Using this formula will show you the percentage of revenues your business keeps after COGS are deducted. This formula indicates how successful your business is at generating revenue while keeping expenses low. You can use a profit modeling tool to make calculations easier…and to ensure accuracy.
By using Profit Frog’s profitability modeling tools, you will simplify budgeting and track your business’s profit. Having a clear picture of what COGS and gross profit are and how they work will reduce any uncertainty and fears.
For example, say a seamstress made a dress for $50. Assuming the average cost for making a dress is $15, the seamstress has a gross profit of $35. In this example, the seamstress would have a gross profit margin of 70%.
With a total cost of $20,000, we can produce 5000 chocolate bars. Therefore, the average cost for the production of 5000 chocolate bars is $15.
- Total product revenue: $50
- Total cost of production: $15
- Gross profit: 50-15 = $35
- Gross profit margin ratio: 35/50 x 100 = 70%
The gross profit margin will vary across sectors and production, but it’s commonly used to measure the profitability of a particular product. It indicates how efficiently you are utilizing the resources in order to manufacture the product or deliver your service.
What is an inventory turnover ratio?
Turnover ratio, also known as inventory turnover, is the rate that products are sold and replaced. The formula for calculating the turnover ratio is:
Inventory turnover ratio = COGS * 2 / (beginning inventory + final inventory).
To calculate your turnover ratio, you’ll need to know the beginning balance and ending balance of inventory, as well as all COGS.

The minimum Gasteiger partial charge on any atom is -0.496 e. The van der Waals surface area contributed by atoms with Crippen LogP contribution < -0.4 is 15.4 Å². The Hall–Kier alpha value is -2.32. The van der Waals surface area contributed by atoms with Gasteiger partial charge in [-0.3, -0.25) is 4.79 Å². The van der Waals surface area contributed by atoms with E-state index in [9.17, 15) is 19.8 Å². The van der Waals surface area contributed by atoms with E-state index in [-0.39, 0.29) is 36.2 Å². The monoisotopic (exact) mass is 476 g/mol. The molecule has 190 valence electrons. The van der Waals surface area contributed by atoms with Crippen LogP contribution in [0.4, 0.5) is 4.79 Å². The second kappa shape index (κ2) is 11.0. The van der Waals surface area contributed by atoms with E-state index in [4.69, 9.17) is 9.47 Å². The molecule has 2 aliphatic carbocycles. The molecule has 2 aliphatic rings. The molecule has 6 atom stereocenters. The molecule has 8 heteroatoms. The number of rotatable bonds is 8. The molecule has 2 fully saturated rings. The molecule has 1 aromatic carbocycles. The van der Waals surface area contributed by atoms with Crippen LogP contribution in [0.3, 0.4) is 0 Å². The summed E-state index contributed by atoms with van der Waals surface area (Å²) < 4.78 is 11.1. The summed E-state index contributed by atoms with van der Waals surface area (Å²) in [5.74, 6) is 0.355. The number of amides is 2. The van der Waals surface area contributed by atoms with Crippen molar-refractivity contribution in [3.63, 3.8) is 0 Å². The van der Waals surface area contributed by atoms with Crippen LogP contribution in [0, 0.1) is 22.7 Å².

Is COGS an Asset?
Cost of goods sold are not an asset. It is an expense. Expenses are the cost of running a business; they are one of five main accounts in accounting.
Cost of goods sold is an expense account on an income statement, making it a debit. Because COGS is a debit, not an asset, it is a business factor that should be minimized.
Even though accounts receivable and inventory are assets on the balance sheet, only some expenses on the income statements will involve these items. The cost of goods sold on your income statement will report the cost of the inventory your small business sold during an accounting period.
What Are Three Traditional Accounting Methods For COGS
There are three traditional methods for calculating COGS. All are backward-looking and are based on inventory valuations.
For small businesses, we recommend none of these three accounting methods. Instead, we favor a real-time COGS tracking model.
The three traditional COGS accounting methods are the FIFO valuation method, the LIFO method, and the WAC method. All three are formulas to value your inventory—and to derive COGS from inventory values.
What is the profit and loss statement?
Investopedia defines profit and loss (P&L) as “…a financial statement that summarizes the revenues, costs, and expenses incurred during a specified period, usually a fiscal quarter or year.” The definition also continues to say it is synonymous with an income statement.
In short, the profit and loss statement is the best way to get a snapshot of what your business is earning and spending. It’s based on a static time cycle or period and it is used for reporting and looking into the past.
At its basic level, the equation for a P&L statement is Revenue – Expenses = Profit
About Profit Frog
Profit Frog is the leading budgeting and forecasting software specifically designed to eliminate complexity for small businesses. Where other FP&A software solutions focus on complex forecasting of cash flows and other factors suitable to private equity forecasting, Profit Frog strips small business financial modeling down to the thing that matters most: profitability. Our profitability modeling tools allow you to assess the health of your business quickly, and look into the future to understand how all of your variables will affect future profitability as you adjust them. Armed with this knowledge, you can chart a path to maximum profit. Also, for small businesses struggling to grasp the calculation of cost of goods sold, Profit Frog simplifies the process.